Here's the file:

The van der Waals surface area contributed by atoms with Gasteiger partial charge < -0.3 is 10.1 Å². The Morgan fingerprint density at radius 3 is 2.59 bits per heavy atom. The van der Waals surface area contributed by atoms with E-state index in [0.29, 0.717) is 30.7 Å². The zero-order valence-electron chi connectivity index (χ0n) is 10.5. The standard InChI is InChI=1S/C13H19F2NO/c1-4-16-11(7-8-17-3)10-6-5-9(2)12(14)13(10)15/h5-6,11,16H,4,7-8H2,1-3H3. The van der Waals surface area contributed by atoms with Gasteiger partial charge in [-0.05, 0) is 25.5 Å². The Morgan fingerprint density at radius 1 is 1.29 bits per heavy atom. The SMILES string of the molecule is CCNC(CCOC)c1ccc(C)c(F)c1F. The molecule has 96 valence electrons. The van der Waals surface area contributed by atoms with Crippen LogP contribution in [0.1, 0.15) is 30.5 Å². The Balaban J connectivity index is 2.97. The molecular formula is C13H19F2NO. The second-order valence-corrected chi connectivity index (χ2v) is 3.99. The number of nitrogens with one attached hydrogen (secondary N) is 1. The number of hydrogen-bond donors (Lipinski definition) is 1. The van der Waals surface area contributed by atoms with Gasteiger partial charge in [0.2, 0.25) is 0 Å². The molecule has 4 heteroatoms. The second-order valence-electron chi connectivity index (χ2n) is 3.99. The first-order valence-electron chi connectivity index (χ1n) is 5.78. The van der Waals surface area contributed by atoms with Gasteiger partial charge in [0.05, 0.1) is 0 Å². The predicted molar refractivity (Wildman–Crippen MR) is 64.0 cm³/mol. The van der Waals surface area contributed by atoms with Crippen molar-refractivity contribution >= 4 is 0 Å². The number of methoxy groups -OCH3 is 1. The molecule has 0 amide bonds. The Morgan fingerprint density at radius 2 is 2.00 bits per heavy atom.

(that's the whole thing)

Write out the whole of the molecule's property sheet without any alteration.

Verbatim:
The van der Waals surface area contributed by atoms with Gasteiger partial charge < -0.3 is 10.1 Å². The Morgan fingerprint density at radius 3 is 2.59 bits per heavy atom. The van der Waals surface area contributed by atoms with E-state index in [0.29, 0.717) is 30.7 Å². The zero-order valence-electron chi connectivity index (χ0n) is 10.5. The standard InChI is InChI=1S/C13H19F2NO/c1-4-16-11(7-8-17-3)10-6-5-9(2)12(14)13(10)15/h5-6,11,16H,4,7-8H2,1-3H3. The van der Waals surface area contributed by atoms with Gasteiger partial charge in [-0.05, 0) is 25.5 Å². The Morgan fingerprint density at radius 1 is 1.29 bits per heavy atom. The SMILES string of the molecule is CCNC(CCOC)c1ccc(C)c(F)c1F. The molecule has 96 valence electrons. The van der Waals surface area contributed by atoms with Crippen LogP contribution in [0.1, 0.15) is 30.5 Å². The Balaban J connectivity index is 2.97. The molecular formula is C13H19F2NO. The second-order valence-corrected chi connectivity index (χ2v) is 3.99. The number of nitrogens with one attached hydrogen (secondary N) is 1. The number of hydrogen-bond donors (Lipinski definition) is 1. The van der Waals surface area contributed by atoms with Gasteiger partial charge in [0.2, 0.25) is 0 Å². The molecule has 4 heteroatoms. The second-order valence-electron chi connectivity index (χ2n) is 3.99. The first-order valence-electron chi connectivity index (χ1n) is 5.78. The van der Waals surface area contributed by atoms with Gasteiger partial charge in [0.05, 0.1) is 0 Å². The predicted molar refractivity (Wildman–Crippen MR) is 64.0 cm³/mol. The van der Waals surface area contributed by atoms with Crippen molar-refractivity contribution >= 4 is 0 Å². The number of methoxy groups -OCH3 is 1. The molecule has 0 amide bonds. The Morgan fingerprint density at radius 2 is 2.00 bits per heavy atom.